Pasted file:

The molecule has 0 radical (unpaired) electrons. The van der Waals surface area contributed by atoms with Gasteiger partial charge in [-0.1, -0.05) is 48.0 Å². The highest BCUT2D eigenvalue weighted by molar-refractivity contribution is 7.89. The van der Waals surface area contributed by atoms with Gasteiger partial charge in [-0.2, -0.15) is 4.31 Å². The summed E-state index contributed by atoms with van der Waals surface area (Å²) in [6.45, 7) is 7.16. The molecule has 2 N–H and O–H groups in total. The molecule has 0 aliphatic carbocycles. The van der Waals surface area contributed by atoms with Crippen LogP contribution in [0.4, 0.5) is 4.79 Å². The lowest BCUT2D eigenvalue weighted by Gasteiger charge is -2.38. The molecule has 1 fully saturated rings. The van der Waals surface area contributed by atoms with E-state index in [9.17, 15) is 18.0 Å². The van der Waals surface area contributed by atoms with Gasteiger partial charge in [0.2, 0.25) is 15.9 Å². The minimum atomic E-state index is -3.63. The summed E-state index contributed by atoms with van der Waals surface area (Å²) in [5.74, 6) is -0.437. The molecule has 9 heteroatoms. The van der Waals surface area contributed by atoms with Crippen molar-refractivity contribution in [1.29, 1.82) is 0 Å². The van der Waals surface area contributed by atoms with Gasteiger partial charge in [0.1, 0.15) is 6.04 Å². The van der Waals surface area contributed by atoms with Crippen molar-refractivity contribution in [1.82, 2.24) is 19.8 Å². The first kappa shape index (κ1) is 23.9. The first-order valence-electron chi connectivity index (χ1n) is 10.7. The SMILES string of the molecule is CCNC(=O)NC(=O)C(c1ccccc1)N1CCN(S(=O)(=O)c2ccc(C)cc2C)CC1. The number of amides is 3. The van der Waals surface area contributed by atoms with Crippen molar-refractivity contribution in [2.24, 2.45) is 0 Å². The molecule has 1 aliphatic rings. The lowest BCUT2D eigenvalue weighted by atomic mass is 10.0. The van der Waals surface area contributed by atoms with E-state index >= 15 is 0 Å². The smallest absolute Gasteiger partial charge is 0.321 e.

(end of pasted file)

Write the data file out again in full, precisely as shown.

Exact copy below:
The molecule has 0 radical (unpaired) electrons. The van der Waals surface area contributed by atoms with Gasteiger partial charge in [-0.1, -0.05) is 48.0 Å². The highest BCUT2D eigenvalue weighted by molar-refractivity contribution is 7.89. The van der Waals surface area contributed by atoms with Gasteiger partial charge in [-0.2, -0.15) is 4.31 Å². The summed E-state index contributed by atoms with van der Waals surface area (Å²) in [6.45, 7) is 7.16. The molecule has 2 N–H and O–H groups in total. The molecule has 0 aliphatic carbocycles. The van der Waals surface area contributed by atoms with Crippen LogP contribution in [0.4, 0.5) is 4.79 Å². The lowest BCUT2D eigenvalue weighted by Gasteiger charge is -2.38. The molecule has 1 fully saturated rings. The van der Waals surface area contributed by atoms with E-state index in [9.17, 15) is 18.0 Å². The van der Waals surface area contributed by atoms with Gasteiger partial charge in [0.2, 0.25) is 15.9 Å². The minimum atomic E-state index is -3.63. The summed E-state index contributed by atoms with van der Waals surface area (Å²) in [5.74, 6) is -0.437. The molecule has 9 heteroatoms. The van der Waals surface area contributed by atoms with Crippen molar-refractivity contribution in [1.29, 1.82) is 0 Å². The van der Waals surface area contributed by atoms with Gasteiger partial charge in [0.1, 0.15) is 6.04 Å². The van der Waals surface area contributed by atoms with Crippen molar-refractivity contribution in [1.82, 2.24) is 19.8 Å². The first kappa shape index (κ1) is 23.9. The first-order valence-electron chi connectivity index (χ1n) is 10.7. The SMILES string of the molecule is CCNC(=O)NC(=O)C(c1ccccc1)N1CCN(S(=O)(=O)c2ccc(C)cc2C)CC1. The number of amides is 3. The van der Waals surface area contributed by atoms with Crippen molar-refractivity contribution in [2.24, 2.45) is 0 Å². The molecule has 1 aliphatic rings. The lowest BCUT2D eigenvalue weighted by atomic mass is 10.0. The van der Waals surface area contributed by atoms with E-state index >= 15 is 0 Å². The smallest absolute Gasteiger partial charge is 0.321 e.